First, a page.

Mesh’s Looking Skyward soars to great heights

Mesh - Looking Skyward

Mesh’s new album, Looking Skyward is an awesome collection of well-composed and arranged synthpop songs that will have you singing along and bopping your head in no time. It’s a worthy follow up to the critically acclaimed and commercially successful Automation Baby, which was released in 2014, and another brick in an incredible body of work.

As part of their songwriting process for Looking Skyward, Mark Hockings and Richard Silverthorn used portable recorders to gather a variety of environmental sounds, which inspired and informed their songwriting process. Of course, the lyrics (is there a finer musical storyteller than Mark Hockings?) and melodies are first-rate – all that you’d expect from the best Mesh album. Hockings’ voice is in fine form, sounding even better than I remember it. And his lyrics are even more clever than I would have expected. Mesh is soaring high on Looking Skyward!

Here are some highlights:

Mesh - Looking Skyward coverMy Protector – This thoroughly enjoyable mid-tempo song opens Looking Skyward with a bang. It tells the story of a significant other or a supreme being that protects him from the consequences of his own actions. It’s an interesting bit of storytelling: “You are my protector/my home/I’m nothing without you/You’re my deflector/I know/nothing can’t get through. You feel the feelings for me/so I don’t have to face the things I do.” I love the buzzy synths in the chorus and the layered production, which features plenty of enjoyable little touches. The lyrics of My Protector seem to imply that we are increasingly living our lives and expressing our relationships through the tiny screens in front of our faces: “Life’s changing scenes/played behind screens/We’re all someone’s hopes and dreams/caught in the light.”

Tactile – This mid-tempo track continues the theme of protection. This time, the protagonist is speaking of someone who has been by their side and supported them despite all of their character flaws: “You take the whole man without condition/You wrote the whole plan around my vision/And I’m destructive/too much ambition/You give me comfort and ammunition.” Ultimately this song appears to be about betrayal. After recounting how this person has always been a kindred spirit to him, he then turns to reflect on all of the lies the other person told that are now swirling around his head. “It’s just so hard to feed you/win the world is crashing down around my ears.” Tactile has a beautiful arrangement and features harmony in the chorus. Very cool!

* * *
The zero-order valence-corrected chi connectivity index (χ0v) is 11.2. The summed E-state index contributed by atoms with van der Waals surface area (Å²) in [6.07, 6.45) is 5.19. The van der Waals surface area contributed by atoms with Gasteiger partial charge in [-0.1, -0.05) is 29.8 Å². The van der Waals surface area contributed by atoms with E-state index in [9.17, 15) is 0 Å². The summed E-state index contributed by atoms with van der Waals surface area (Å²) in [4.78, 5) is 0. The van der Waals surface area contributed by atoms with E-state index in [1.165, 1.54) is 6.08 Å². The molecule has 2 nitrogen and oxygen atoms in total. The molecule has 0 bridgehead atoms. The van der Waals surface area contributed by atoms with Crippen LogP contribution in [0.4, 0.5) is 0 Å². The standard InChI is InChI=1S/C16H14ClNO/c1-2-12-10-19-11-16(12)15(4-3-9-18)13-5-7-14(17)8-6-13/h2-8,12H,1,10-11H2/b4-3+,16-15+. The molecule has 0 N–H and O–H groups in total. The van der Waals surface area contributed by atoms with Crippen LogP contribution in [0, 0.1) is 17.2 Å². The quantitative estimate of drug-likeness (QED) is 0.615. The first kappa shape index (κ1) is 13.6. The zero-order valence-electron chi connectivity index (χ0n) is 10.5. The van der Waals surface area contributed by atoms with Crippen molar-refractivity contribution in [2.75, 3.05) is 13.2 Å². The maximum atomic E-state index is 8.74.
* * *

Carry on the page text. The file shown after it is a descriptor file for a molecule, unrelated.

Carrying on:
The Last One Standing – This is the requisite dance floor filler on Looking Skyward. Its driving tempo and uplifting lyrics encourage whomever the protagonist is speaking to to keep pushing pushing ahead, no matter what – because we need them to do so. One level, it appears to be speaking about the symbiotic relationship between artists and their fans. Fans need the artist for the enjoyment and escape their music provides, while the artist cannot create music without the support of their devoted fans. Standout elements of this anthemic tune include a little dubstep flourish at the beginning of the chorus and the way in which Hockings’ voice stair-steps from one note to the next in the middle of a single word.

The Traps We Made – This song opens with a very anthemic sound, with a point-counterpoint between an electric piano and the lead synth. It features a soaring, layered arrangement that features strings, piano and a variety of understated percussive sounds. This song speaks of the mistakes we make when we’re young, which may cost us more than we expect later in life. You know, the mean things blurted out in anger that can never be taken back, the thoughtless acts and so forth. The lyrics are very philosophical. “You didn’t hate me/when I said the things that can’t be brushed away/It had to end up somewhere.” and “If I could make up the days (that have) run away/you’ve got to know that I would.”

Kill Your Darlings – This is the first single from Looking Skyward, which was released about a month before the album lands. A sparse lead guitar starts things off in very un-Mesh like fashion, but within a matter of seconds, it’s followed by a big, buzzy lead synth that carries the melody. It’s got a driving, mid-tempo beat with syncopated synth accents that will have you tapping your feet in unison. Hockings’ pointed lyrics don’t speak of killing someone, but rather someTHING – our deeply-held assumptions of how the world is supposed to work. All bets are off. No one is faithful. We prey on the weak. Everyone’s a bad man. Under the circumstances, he recommends that we “breathe in the hurricane (because)/you can start all over again.”